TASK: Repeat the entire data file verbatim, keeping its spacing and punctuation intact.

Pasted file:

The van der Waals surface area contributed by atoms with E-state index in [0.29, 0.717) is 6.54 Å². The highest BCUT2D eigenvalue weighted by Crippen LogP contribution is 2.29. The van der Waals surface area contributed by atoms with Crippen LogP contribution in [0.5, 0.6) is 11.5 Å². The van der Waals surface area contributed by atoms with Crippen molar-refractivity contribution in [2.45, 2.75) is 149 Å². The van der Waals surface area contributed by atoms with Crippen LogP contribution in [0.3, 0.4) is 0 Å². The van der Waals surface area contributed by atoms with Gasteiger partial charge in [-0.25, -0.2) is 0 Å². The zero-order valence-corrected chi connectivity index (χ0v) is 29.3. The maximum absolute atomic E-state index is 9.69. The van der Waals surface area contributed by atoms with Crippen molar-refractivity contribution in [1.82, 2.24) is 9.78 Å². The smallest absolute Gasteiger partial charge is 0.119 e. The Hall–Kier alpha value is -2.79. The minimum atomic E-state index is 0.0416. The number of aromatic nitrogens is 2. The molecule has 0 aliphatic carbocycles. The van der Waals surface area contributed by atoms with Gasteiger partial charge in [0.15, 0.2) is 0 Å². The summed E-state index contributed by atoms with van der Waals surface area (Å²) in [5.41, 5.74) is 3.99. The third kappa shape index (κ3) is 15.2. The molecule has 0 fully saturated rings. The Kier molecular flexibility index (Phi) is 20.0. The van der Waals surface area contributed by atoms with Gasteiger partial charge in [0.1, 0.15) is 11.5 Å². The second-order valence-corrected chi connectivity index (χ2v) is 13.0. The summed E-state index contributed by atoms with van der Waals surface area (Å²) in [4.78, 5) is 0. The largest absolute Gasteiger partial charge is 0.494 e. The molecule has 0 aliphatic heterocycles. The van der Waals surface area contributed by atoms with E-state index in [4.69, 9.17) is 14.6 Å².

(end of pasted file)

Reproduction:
The van der Waals surface area contributed by atoms with E-state index in [0.29, 0.717) is 6.54 Å². The highest BCUT2D eigenvalue weighted by Crippen LogP contribution is 2.29. The van der Waals surface area contributed by atoms with Crippen LogP contribution in [0.5, 0.6) is 11.5 Å². The van der Waals surface area contributed by atoms with Crippen molar-refractivity contribution in [2.45, 2.75) is 149 Å². The van der Waals surface area contributed by atoms with Crippen LogP contribution in [0.3, 0.4) is 0 Å². The van der Waals surface area contributed by atoms with Gasteiger partial charge in [-0.25, -0.2) is 0 Å². The zero-order valence-corrected chi connectivity index (χ0v) is 29.3. The maximum absolute atomic E-state index is 9.69. The van der Waals surface area contributed by atoms with Crippen molar-refractivity contribution in [1.82, 2.24) is 9.78 Å². The smallest absolute Gasteiger partial charge is 0.119 e. The Hall–Kier alpha value is -2.79. The minimum atomic E-state index is 0.0416. The number of aromatic nitrogens is 2. The molecule has 0 aliphatic carbocycles. The van der Waals surface area contributed by atoms with Gasteiger partial charge in [0.15, 0.2) is 0 Å². The summed E-state index contributed by atoms with van der Waals surface area (Å²) in [5.41, 5.74) is 3.99. The third kappa shape index (κ3) is 15.2. The molecule has 0 fully saturated rings. The Kier molecular flexibility index (Phi) is 20.0. The van der Waals surface area contributed by atoms with Gasteiger partial charge in [0.1, 0.15) is 11.5 Å². The second-order valence-corrected chi connectivity index (χ2v) is 13.0. The summed E-state index contributed by atoms with van der Waals surface area (Å²) in [4.78, 5) is 0. The largest absolute Gasteiger partial charge is 0.494 e. The molecule has 0 aliphatic heterocycles. The van der Waals surface area contributed by atoms with E-state index in [4.69, 9.17) is 14.6 Å².